The Southwestern Historical Quarterly, Volume 44, July 1940 - April, 1941 Page: 82
The following text was automatically extracted from the image on this page using optical character recognition software:
Southwestern Historical Quarterly
tional to the services that he might render; the guaranty of
two vessels of his ownership in case they should be taken at
sea, provided that he give and will give previous notice of
their departure and the purpose of their commission, [as well
as the assurance of] good treatment for the crews of said
vessels; nevertheless, he asked that legal action be taken against
them as prescribed by our laws, so that no one at any time
might be aware of his understanding with our Government.
Concerning these points he asked an early and decisive reply,
without which requisite his promises would remain null and
the said person exempt from his agreement. And in order to
give the Spanish Government at present a proof of what he
had revealed, he charged me especially to inform Your High-
ness for him that the projects of Toledo and of the said Min-
ister [Herrera] were the following:
To arm all the present insurgents and those of the other
Provinces who are going to rebel, for which purpose various
proclamations are being sent, and a large number of arms for
infantry, cavalry, and light artillery, for which several con-
tracts have been made in this country with various persons.
The contracts are going, on a vessel that is being prepared for
Boquilla de Piedra, to the Mexican Congress for its approval;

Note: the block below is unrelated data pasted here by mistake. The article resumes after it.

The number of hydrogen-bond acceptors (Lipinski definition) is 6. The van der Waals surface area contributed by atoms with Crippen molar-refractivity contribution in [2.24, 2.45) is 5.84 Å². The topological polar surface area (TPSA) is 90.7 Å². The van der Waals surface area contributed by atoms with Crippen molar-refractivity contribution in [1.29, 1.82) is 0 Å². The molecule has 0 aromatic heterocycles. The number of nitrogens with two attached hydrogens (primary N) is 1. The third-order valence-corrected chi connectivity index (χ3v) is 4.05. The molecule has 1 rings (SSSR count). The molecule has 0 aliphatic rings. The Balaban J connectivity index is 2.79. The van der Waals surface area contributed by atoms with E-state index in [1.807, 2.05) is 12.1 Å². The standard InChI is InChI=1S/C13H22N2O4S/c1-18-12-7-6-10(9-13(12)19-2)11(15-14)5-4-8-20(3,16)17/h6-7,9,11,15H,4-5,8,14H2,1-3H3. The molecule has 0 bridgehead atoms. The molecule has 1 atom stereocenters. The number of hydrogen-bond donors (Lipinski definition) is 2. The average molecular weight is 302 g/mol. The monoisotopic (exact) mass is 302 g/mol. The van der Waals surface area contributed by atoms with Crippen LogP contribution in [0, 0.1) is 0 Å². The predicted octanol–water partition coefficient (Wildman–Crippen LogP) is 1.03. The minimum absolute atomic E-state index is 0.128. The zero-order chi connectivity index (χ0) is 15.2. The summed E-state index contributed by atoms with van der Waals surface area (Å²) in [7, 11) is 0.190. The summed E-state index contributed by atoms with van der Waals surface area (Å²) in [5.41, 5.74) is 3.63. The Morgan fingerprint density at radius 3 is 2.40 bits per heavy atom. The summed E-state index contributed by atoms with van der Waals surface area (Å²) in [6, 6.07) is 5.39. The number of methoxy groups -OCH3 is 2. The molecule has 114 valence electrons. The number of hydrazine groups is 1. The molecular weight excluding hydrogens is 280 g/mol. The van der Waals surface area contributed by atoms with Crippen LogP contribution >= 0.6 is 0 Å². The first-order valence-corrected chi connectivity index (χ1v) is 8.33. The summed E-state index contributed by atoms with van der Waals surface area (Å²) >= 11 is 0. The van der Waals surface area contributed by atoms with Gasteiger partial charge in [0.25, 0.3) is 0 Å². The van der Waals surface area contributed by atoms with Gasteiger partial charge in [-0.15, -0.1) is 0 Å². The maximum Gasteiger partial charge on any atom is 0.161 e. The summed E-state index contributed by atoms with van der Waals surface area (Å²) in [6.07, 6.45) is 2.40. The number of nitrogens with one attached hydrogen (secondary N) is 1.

that said vessel [is] also carrying a printing press and printers,
some two thousand guns, and a large number of saddles; that
this vessel and others that will follow are charged not only
with bringing the funds'5 that now exist in Boquilla de Piedra,
but also those that may be taken from the convoys that ply
between Mexico and Vera Cruz, upon which point the com-
mandant of the insurgents on that coast has the most rigid
orders from his Congress.
That they are going to open two additional ports to assure
themselves the necessary supplies and to establish foreign com-
munication; that these ports are Tampico and another new one
near Matagorda; that the latter will be opened immediately,
and the former in the spring; that for the establishment of
the new one, 90 capable men have already gone in pirogues to
join General Humbert near the Sabine.'6 [Humbert] has been
"5An American naval ketch, the Surprise, sailed for Boquilla in No-
vember and returned about December 20, 1815, with $13,000 for de Herrera
(Morphy to the Captain-General, New Orleans, December 27, 1815, AGI
PC, leg. 1815).
6"On November 20 a schooner with 80 men and supplies sailed for
Matagorda but was lost at Galveston (Morphy to de Apodaca, New Or-
Here’s what’s next.
This issue can be searched. Note: Results may vary based on the legibility of text within the document.
Citing and Sharing
Basic information for referencing this web page. We also provide extended guidance on usage rights, references, copying or embedding.
Reference the current page of this Periodical.
Texas State Historical Association. The Southwestern Historical Quarterly, Volume 44, July 1940 - April, 1941, periodical, 1941; Austin, Texas. (texashistory.unt.edu/ark:/67531/metapth146052/m1/90/: accessed April 24, 2017), University of North Texas Libraries, The Portal to Texas History, texashistory.unt.edu; crediting Texas State Historical Association.